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Understanding and interpreting artificial intelligence, machine learning and deep learning in Emergency Medicine
  1. Shammi Ramlakhan1,
  2. Reza Saatchi2,
  3. Lisa Sabir1,
  4. Yardesh Singh3,
  5. Ruby Hughes4,
  6. Olamilekan Shobayo2,
  7. Dale Ventour3
  1. 1Emergency Department, Sheffield Children's Hospital, Sheffield, UK
  2. 2Electronics and Computer Engineering Research Institute, Sheffield Hallam University, Sheffield, UK
  3. 3Department of Clinical Surgical Sciences, Faculty of Medical Sciences, The University of the West Indies, St Augustine, Trinidad and Tobago
  4. 4Simulation and Modelling Unit, Advanced Forming Research Centre, University of Strathclyde, Sheffield, UK
  1. Correspondence to Dr Shammi Ramlakhan, Emergency Department, Sheffield Children's Hospital, Sheffield, UK; sramlakhan{at}nhs.net

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Introduction

The field of artificial intelligence (AI) has been developing more prominently for over half a century. Innovations in computer processing power and analytical capabilities coupled with the availability of huge amounts of routinely collected data has meant that AI research and technology development has grown exponentially in recent years. The results of this growth can be seen in emergency medicine (EM)—with the Food and Drug Administration approving the first AI software as a medical device for wrist fracture detection in 2018. As of 2021, several more have been approved—for triage, X-ray identification of pneumothorax and notification and triage software for CT images.1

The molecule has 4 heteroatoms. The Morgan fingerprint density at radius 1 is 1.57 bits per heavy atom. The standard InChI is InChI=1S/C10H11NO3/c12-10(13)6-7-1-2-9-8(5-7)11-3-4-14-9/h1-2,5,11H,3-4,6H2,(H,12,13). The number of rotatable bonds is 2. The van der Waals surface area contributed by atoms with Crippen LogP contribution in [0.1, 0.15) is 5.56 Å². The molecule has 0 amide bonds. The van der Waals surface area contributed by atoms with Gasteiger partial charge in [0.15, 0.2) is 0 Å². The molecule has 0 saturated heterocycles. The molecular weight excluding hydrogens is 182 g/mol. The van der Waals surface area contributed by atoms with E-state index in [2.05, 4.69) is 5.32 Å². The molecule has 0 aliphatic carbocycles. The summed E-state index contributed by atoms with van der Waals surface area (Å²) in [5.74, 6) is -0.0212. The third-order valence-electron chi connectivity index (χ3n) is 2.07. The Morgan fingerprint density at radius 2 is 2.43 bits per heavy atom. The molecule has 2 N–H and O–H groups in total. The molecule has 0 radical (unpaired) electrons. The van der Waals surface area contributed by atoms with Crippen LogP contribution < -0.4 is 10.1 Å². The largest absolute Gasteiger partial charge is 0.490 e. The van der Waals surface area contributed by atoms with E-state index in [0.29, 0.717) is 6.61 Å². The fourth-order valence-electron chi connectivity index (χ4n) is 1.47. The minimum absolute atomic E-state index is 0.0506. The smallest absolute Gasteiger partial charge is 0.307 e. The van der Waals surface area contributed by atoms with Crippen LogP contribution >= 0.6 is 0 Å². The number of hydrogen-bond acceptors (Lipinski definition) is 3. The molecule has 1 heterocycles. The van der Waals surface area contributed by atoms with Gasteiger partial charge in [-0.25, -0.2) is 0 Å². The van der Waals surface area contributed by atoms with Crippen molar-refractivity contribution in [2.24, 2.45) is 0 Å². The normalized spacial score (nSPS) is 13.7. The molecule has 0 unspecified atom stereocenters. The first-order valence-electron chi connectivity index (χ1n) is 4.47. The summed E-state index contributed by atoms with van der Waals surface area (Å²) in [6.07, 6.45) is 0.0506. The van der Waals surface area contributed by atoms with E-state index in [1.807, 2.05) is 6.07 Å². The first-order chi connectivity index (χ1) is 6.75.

Between 2015 and 2021, there were over 500 publications indexed in MEDLINE involving AI in acute and emergency care, with more than half of these published within the last 2 years alone. There is recognition that AI technology can potentially play an important role in ED decision making, workflow and operations.2–4 However, concerns with unstructured and often opaque reporting, inappropriate algorithm selection, proxy bias, data privacy and safety have led to calls for better standards for undertaking and reporting of research involving AI.5–9 For practising ED clinicians, this will facilitate interpretation and understanding of AI research prior to model deployment or generalisation.

The aim of this paper is to serve as a primer for clinicians and researchers in understanding common AI methods as they relate to EM, and to provide a framework for interpreting AI research. A companion paper provides a more detailed exploration of the AI model building pipeline in an EM context.

What is the promise of AI for EM?

AI technology is seen in multiple aspects of day-to-day living—from email spam filters, voice activated devices, suggestions from entertainment streaming services and social media to self-driving cars—all are powered by AI of varying complexities. The natural extension into healthcare, and EM …

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Footnotes

  • Handling editor Katie Walker

  • Twitter @shammi_ram

  • Contributors Conceptualisation, writing original draft: SLR. Writing—review and editing: all other authors.

  • Funding The authors have not declared a specific grant for this research from any funding agency in the public, commercial or not-for-profit sectors.

  • Competing interests SLR is a Decision Editor for the EMJ.

  • Provenance and peer review Not commissioned; externally peer reviewed.

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